“So...” Sean paused, looking out the big picture window at the front of the house. The sky was darkening to a deep blue, birds calling to each other from the trees. “You think that they might have moved here to hide the fact that they adopted a baby instead of had one?”

“It’s possible,” Ms. Peck agreed. “Your mother, especially, loved children—I always wondered why she never had any others, but it wasn’t my business so I never asked. Perhaps she was unable to, and was ashamed about it. Or perhaps your father was unable.” She shrugged. “It’s all speculation now, of course.”

Sean shook his head in confusion. “I just don’t understand. They didn’t even mention it in the will. Were they just planning to let me go through the rest of my life without knowing?” His voice sounded more bitter than he’d wanted it to.

“I don’t know, Sean,” Ms. Peck said gently. “I can do some looking into it if you like, but after all this time I don’t know what I’ll be able to turn up. I will tell you one thing, though.” She held up the papers. “These aren’t standard adoption papers.”

Sean turned back around to face her. “What? Why not?”

“The language is...different than a standard adoption document. Certain bits of information that should be here are missing, such as the name of the agency. And you’ve already noticed that the SIN and the hospital and physician names are missing. If I had to make a guess, I’d say that this adoption was carried out with some degree of secrecy. It was certainly never registered with the authorities, or it would have come out after your parents’ deaths.”

Silence hung in the air for several seconds. When Sean finally spoke he didn’t want to ask, but he had to know: “Why...might they have done the adoption in secret?”

Ms. Peck looked uncomfortable. “I don’t think it would be right to speculate on that, Sean. Your parents—”

“—aren’t my parents,” he finished. “I want to know, Ms. Peck. It’s my right to know. In a week I’ll be eighteen—an adult. I have a right to know who was messing around with my life.” He paused and when the lawyer didn’t speak, he continued: “Let’s see. It could have been that Mom or Dad couldn’t have kids and were embarrassed about it, like you said. It doesn’t sound like I was kidnapped or anything, ‘cause if that was true we wouldn’t have the birth certificate—” He looked challengingly at Ms. Peck, as if inviting her to step in at any moment.

She sighed. “I’m sure it’s nothing like that, Sean. I don’t want to speculate, but if you force me to—I’d say that the adoption itself was illegal. As in, one or both of your natural parents didn’t have SINs, so they couldn’t go through the proper legal channels.”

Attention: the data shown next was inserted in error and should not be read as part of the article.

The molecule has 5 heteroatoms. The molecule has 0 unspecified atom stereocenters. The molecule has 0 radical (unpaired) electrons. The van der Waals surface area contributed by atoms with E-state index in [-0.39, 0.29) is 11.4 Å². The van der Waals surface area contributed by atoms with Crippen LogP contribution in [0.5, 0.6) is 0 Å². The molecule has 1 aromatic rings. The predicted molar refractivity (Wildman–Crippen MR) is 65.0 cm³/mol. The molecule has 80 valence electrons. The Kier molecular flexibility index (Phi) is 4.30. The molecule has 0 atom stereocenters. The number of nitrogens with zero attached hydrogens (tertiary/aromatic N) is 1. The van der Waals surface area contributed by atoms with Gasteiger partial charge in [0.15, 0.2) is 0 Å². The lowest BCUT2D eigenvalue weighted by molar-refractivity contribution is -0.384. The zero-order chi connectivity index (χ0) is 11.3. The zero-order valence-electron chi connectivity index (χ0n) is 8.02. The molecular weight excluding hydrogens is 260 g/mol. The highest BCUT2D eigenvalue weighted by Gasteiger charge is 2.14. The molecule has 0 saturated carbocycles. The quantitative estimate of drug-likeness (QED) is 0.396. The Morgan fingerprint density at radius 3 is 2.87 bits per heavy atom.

Sean’s eyes widened. “You mean they’re criminals? Illegals?”

“I don’t know, Sean. It’s possible. It seems the most likely scenario. There are a lot of people without SINs out there.”

He nodded slowly. “Yeah...maybe that is it.” He leaned back against the soft couch, lounging perfectly but precariously balanced on the arm. “I’ll tell you this, though—I’m going to find ‘em. If they’re still alive, I’m going to find ‘em.”

Ms. Peck looked sober. “I can’t tell you what to do, Sean—not after you turn eighteen, anyway. But I can tell you I don’t advise it. You could be leaving yourself open for disappointment at best, and serious danger at worst. Remember, many people who don’t have SINs don’t have them for a reason—because they don’t want to be found.”

Sean bowed his head. “I appreciate the advice, Ms. Peck. But my parents—my adopted parents—did this for a reason too, and I want to find out why. And if my real parents are still alive, I want to find out why they gave me up.”

The lawyer nodded wearily as if she knew this would be his answer. “I understand your need to do this, Sean. I hope you’ll understand that I, in all good conscience, can’t help you. I can wish you luck and hope for the best, but that’s all.” She rose and picked up her leather briefcase. “But remember—for another week you’re still under my care, so keep that in mind before you do anything rash.”

“I promise.” Sean didn’t even hear himself saying the words. As he showed Ms. Peck out the door, he was already making plans.

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Copyright ©2001, 2002 R. King-Nitschke. The Shadowrun universe is the property of Wizkids.
No part of this story may be reproduced without permission from the author.